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Veteran recalls historic World War II bombings

SHEPPARD AIR FORCE BASE, Texas (AFPN) -- The beginning of the end of fighting in the Pacific during World War II began 59 years ago with a thunderous roar.

Some people thought there was another way to get Japan to the peace table. Others thought the drastic measures taken by the United States saved more lives despite the cost.

Whatever the rationale or thought, Aug. 6, 1945, the day the crew of the Enola Gay delivered their payload to Hiroshima, Japan, was a turning point in the war and began the future of airpower.

Bill English, a P-51 pilot in the Army Air Corps during the war, was resting after completing a mission the day before.

"We strafed one of the airfields near Tokyo (the day before)," he recalled. "We had missions (where) we'd go up and strafe the airfields and look for aircraft."

At that time, the 23-year-old native from Abilene, Texas, was part of the first land-based fighter groups to complete bombing missions over the once-thought-unreachable Japan. He said they had spent weeks flying the missions without knowledge that something bigger was about to happen.

Col. Paul Tibbits, the Enola Gay's pilot, had cancelled all flying missions to mainland Japan on Aug. 6. Mr. English said that did not appear too odd because the pilots usually did not fly consecutive days. What was different was a heavily guarded B-29 Superfortress sitting on the tarmac.

"The plan was if there was a malfunction on the Enola Gay, the Enola Gay would land there and they would transfer the bomb to this other plane," he said.

The spare plane did not leave the tarmac, said Mr. English, now a military historian.

The military men went about their business, unaware that soon a bomb would completely destroy thousands of homes and buildings in a town hundreds of miles away.

"We didn't have CNN and FOX and all of those things," Mr. English recalled about the slow travel of news. "We just didn't know what was going on in other places."

When news began to arrive that Hiroshima was bombed Aug. 6 and later Nagasaki, Japan, on Aug. 9, he said no one had heard of the term "atomic bomb." Although the two bombed sites had been on the list for strategic bombing, they had never been hit.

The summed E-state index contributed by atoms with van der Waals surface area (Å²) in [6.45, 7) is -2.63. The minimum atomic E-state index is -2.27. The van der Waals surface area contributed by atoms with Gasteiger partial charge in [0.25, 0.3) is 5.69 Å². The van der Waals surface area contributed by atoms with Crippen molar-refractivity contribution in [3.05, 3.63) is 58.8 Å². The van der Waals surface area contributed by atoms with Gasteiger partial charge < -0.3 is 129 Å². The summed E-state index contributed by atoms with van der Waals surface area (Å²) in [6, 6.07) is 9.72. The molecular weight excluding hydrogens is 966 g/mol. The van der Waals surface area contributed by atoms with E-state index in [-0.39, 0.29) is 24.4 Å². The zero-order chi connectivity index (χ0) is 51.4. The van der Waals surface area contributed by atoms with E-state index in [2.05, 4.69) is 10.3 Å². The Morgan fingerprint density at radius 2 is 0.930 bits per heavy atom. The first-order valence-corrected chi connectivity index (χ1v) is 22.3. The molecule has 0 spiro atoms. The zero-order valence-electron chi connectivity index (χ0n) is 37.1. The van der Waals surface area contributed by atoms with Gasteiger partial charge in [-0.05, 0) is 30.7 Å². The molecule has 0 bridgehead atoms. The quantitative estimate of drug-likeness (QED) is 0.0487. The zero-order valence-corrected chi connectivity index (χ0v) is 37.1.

Mr. English said he believes the two cities were not bombed together Aug. 6 because it would be more devastating, physically and emotionally, if they were bombed days apart.

Although much of the world looked at the act as barbaric and horrendous, Mr. English said the fighting men on the front lines were relieved. The fighting would surely end, and it did the following month.

"I have yet to encounter anyone who was in the military that was against the dropping of the bomb or thought we were doing the wrong thing," he said. "That saved millions of lives -- Americans, our Allies and many Japanese."

If the bombs had not been dropped, he said there was a plan in place to invade Japan on Nov. 1, 1945. The loss of human life, Mr. English said, would have been far greater than the final total.

Mr. English said his mission to keep military history alive, particularly significant events such as using the atomic bombs, is so people do not forget the lives lost, not only as a result of the bombs, but also those lost before the bombings.

"There's just not much thought about it," he said. "I want to do everything I can to keep it in the memory of the young people." (Courtesy of Air Education and Training Command News Service)


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